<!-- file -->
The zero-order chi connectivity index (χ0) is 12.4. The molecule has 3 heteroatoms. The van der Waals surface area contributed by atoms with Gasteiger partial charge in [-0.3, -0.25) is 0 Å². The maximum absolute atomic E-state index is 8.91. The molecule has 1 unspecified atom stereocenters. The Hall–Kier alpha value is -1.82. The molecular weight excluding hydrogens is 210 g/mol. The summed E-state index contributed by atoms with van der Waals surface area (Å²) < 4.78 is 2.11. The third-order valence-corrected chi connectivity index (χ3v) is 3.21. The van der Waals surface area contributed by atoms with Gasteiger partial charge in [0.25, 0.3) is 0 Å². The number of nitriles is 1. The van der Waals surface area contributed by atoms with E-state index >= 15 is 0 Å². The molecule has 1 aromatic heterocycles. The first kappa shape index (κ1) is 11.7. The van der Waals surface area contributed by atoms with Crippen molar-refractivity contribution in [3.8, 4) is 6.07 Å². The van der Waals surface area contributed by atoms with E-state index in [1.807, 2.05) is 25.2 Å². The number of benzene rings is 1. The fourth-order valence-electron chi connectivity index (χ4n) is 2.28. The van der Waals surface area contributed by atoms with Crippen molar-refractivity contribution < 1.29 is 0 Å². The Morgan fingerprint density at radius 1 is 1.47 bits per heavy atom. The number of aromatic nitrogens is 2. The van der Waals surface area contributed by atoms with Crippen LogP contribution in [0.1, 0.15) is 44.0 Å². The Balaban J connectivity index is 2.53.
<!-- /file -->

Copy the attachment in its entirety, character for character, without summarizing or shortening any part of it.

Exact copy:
The zero-order chi connectivity index (χ0) is 12.4. The molecule has 3 heteroatoms. The van der Waals surface area contributed by atoms with Gasteiger partial charge in [-0.3, -0.25) is 0 Å². The maximum absolute atomic E-state index is 8.91. The molecule has 1 unspecified atom stereocenters. The Hall–Kier alpha value is -1.82. The molecular weight excluding hydrogens is 210 g/mol. The summed E-state index contributed by atoms with van der Waals surface area (Å²) < 4.78 is 2.11. The third-order valence-corrected chi connectivity index (χ3v) is 3.21. The van der Waals surface area contributed by atoms with Gasteiger partial charge in [0.25, 0.3) is 0 Å². The number of nitriles is 1. The van der Waals surface area contributed by atoms with E-state index >= 15 is 0 Å². The molecule has 1 aromatic heterocycles. The first kappa shape index (κ1) is 11.7. The van der Waals surface area contributed by atoms with Crippen molar-refractivity contribution in [3.8, 4) is 6.07 Å². The van der Waals surface area contributed by atoms with E-state index in [1.807, 2.05) is 25.2 Å². The number of benzene rings is 1. The fourth-order valence-electron chi connectivity index (χ4n) is 2.28. The van der Waals surface area contributed by atoms with Crippen molar-refractivity contribution < 1.29 is 0 Å². The Morgan fingerprint density at radius 1 is 1.47 bits per heavy atom. The number of aromatic nitrogens is 2. The van der Waals surface area contributed by atoms with Crippen LogP contribution in [0.1, 0.15) is 44.0 Å². The Balaban J connectivity index is 2.53.